The world is steadily confronting the prospect of full-fledged Chinese domination in the world’s most important waterway, the South China Sea. America’s decades-long naval hegemony in Asia, as we know it, may soon vanish into thin air, as a resurgent China reclaims primacy in the region. Though economically vulnerable, Beijing has lacked nothing in terms of geopolitical assertiveness. In a span of two months, China has dramatically redrawn the operational landscape in adjacent waters.
China kicked off the year with a bang, conducting several test flights to its newly built airstrips in the Spratly chain of islands. This was followed by China’s decision to (once again) deploy a giant oil rig, Haiyang Shiyou 981, into Vietnamese-claimed waters in the South China Sea, just as Hanoi deliberated on a high-stakes leadership transition. When President Barack Obama, during his “short-sleeve” summit with Southeast Asian leaders in Sunnylands, sought to mobilize regional diplomatic pressure on China, Beijing upped the ante by redeploying an HQ-9 surface-to-air missile (SAM) system to the disputed Paracel chain of islands.
Days later, China also dispatched fighter jets to its military facilities in the area. More worryingly, China has placed high-frequency radar facilities across four artificial islands, which could allow Beijing to, as reported by the Center for Strategic and International Studies, eventually “establish effective control over the sea and airspace throughout the South China Sea.” Chinese officials, however, have adamantly downplayed the strategic relevance of these developments.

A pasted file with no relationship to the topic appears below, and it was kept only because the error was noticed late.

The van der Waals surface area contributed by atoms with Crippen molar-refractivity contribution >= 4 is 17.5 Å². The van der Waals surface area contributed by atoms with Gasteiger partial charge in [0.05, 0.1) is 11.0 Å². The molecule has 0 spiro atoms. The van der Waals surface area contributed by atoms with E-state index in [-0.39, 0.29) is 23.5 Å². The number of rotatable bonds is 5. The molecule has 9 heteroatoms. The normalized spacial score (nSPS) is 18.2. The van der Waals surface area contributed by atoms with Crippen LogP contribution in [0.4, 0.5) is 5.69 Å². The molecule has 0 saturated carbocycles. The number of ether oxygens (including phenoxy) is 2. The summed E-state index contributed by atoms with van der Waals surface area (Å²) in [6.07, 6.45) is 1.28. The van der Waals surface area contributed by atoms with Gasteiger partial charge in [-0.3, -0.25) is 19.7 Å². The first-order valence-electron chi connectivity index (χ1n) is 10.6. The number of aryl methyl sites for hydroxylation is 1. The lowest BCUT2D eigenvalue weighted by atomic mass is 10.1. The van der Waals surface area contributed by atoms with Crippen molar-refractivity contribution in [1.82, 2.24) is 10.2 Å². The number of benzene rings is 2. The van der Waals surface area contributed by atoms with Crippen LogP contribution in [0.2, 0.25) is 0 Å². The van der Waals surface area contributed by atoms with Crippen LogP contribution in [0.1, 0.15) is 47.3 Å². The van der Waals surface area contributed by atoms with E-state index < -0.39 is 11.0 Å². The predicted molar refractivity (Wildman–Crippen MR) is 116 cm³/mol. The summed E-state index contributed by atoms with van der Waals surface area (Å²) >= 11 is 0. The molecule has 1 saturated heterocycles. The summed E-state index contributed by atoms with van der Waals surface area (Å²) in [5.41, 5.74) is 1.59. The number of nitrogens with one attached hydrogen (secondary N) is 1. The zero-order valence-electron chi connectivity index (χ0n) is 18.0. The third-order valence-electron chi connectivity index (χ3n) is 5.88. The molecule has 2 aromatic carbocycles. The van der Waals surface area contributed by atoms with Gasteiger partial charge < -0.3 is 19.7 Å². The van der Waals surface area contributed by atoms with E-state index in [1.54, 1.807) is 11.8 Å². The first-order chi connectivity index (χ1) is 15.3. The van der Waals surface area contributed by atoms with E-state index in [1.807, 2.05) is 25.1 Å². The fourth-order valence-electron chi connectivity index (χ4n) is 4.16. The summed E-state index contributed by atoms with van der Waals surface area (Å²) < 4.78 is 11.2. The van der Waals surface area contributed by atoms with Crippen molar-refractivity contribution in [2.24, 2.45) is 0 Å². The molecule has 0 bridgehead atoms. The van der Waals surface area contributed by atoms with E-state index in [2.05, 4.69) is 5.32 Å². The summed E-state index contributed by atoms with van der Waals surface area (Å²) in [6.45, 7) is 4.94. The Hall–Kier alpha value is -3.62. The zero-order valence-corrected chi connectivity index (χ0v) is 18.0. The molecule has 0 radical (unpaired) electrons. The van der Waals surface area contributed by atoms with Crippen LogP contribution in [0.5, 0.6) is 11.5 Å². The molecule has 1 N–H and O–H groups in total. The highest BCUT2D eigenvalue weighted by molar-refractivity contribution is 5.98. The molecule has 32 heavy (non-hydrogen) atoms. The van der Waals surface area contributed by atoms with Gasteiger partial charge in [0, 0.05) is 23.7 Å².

Foreign Minister Wang Yi characterized them as “limited and necessary self-defense facilities,” while the Chinese defense ministry dismissed all criticisms as Western media “hype.” Foreign Ministry spokeswoman Hua Chunying took a step further, comparing China’s recent military maneuvers as perfectly routine and “not substantively different from the United States defending Hawaii.” In fact, China tried to justify these military deployments as a response to America’s Freedom of Navigation Operations (FONOPs), with the latest one targeting China’s excessive sovereignty in the Paracel chain of islands. Yet China’s actions clearly contradict President Xi Jinping’s pledge, during his visit to Washington last year, to avoid militarizing the disputes.
Beyond the diplomatic obfuscations, however, the bottom line is clear. Having built a sprawling network of dual-purpose facilities, and dispatching advanced military platforms to artificial islands under its control, China is laying down the foundations of an Air Defense Identification Zone. Not only is China chipping away at American naval primacy in East Asia, thanks to its rapidly advancing anti-access/area-denial (A2/AD) capabilities, but it is transforming the South China Sea into a national lake.